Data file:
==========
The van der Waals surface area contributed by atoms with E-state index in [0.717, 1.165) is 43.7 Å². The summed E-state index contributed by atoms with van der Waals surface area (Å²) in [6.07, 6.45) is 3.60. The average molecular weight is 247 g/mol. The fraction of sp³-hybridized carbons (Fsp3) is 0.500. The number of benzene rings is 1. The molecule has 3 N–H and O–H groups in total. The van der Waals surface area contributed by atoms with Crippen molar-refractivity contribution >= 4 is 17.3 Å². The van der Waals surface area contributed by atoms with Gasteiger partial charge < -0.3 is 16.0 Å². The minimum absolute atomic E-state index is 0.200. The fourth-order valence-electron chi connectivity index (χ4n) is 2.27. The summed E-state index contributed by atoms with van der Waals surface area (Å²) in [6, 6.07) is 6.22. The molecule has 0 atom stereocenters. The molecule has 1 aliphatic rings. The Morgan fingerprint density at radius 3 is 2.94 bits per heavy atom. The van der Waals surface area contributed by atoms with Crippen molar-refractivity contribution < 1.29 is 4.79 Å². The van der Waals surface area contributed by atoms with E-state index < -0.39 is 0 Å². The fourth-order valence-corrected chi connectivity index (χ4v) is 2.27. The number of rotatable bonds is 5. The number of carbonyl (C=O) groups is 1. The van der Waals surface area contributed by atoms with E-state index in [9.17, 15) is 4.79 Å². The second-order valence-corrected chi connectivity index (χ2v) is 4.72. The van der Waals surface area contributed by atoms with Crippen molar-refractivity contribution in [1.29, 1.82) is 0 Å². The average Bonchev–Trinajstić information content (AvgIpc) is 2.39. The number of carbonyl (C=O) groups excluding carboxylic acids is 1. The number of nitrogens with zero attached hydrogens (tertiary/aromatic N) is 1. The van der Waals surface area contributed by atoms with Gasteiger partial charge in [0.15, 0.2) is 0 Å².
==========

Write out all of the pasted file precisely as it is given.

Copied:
The van der Waals surface area contributed by atoms with E-state index in [0.717, 1.165) is 43.7 Å². The summed E-state index contributed by atoms with van der Waals surface area (Å²) in [6.07, 6.45) is 3.60. The average molecular weight is 247 g/mol. The fraction of sp³-hybridized carbons (Fsp3) is 0.500. The number of benzene rings is 1. The molecule has 3 N–H and O–H groups in total. The van der Waals surface area contributed by atoms with Crippen molar-refractivity contribution >= 4 is 17.3 Å². The van der Waals surface area contributed by atoms with Gasteiger partial charge < -0.3 is 16.0 Å². The minimum absolute atomic E-state index is 0.200. The fourth-order valence-electron chi connectivity index (χ4n) is 2.27. The summed E-state index contributed by atoms with van der Waals surface area (Å²) in [6, 6.07) is 6.22. The molecule has 0 atom stereocenters. The molecule has 1 aliphatic rings. The Morgan fingerprint density at radius 3 is 2.94 bits per heavy atom. The van der Waals surface area contributed by atoms with Crippen molar-refractivity contribution < 1.29 is 4.79 Å². The van der Waals surface area contributed by atoms with E-state index < -0.39 is 0 Å². The fourth-order valence-corrected chi connectivity index (χ4v) is 2.27. The number of rotatable bonds is 5. The number of carbonyl (C=O) groups is 1. The van der Waals surface area contributed by atoms with E-state index in [9.17, 15) is 4.79 Å². The second-order valence-corrected chi connectivity index (χ2v) is 4.72. The van der Waals surface area contributed by atoms with Crippen molar-refractivity contribution in [1.29, 1.82) is 0 Å². The average Bonchev–Trinajstić information content (AvgIpc) is 2.39. The number of carbonyl (C=O) groups excluding carboxylic acids is 1. The number of nitrogens with zero attached hydrogens (tertiary/aromatic N) is 1. The van der Waals surface area contributed by atoms with Gasteiger partial charge in [0.15, 0.2) is 0 Å².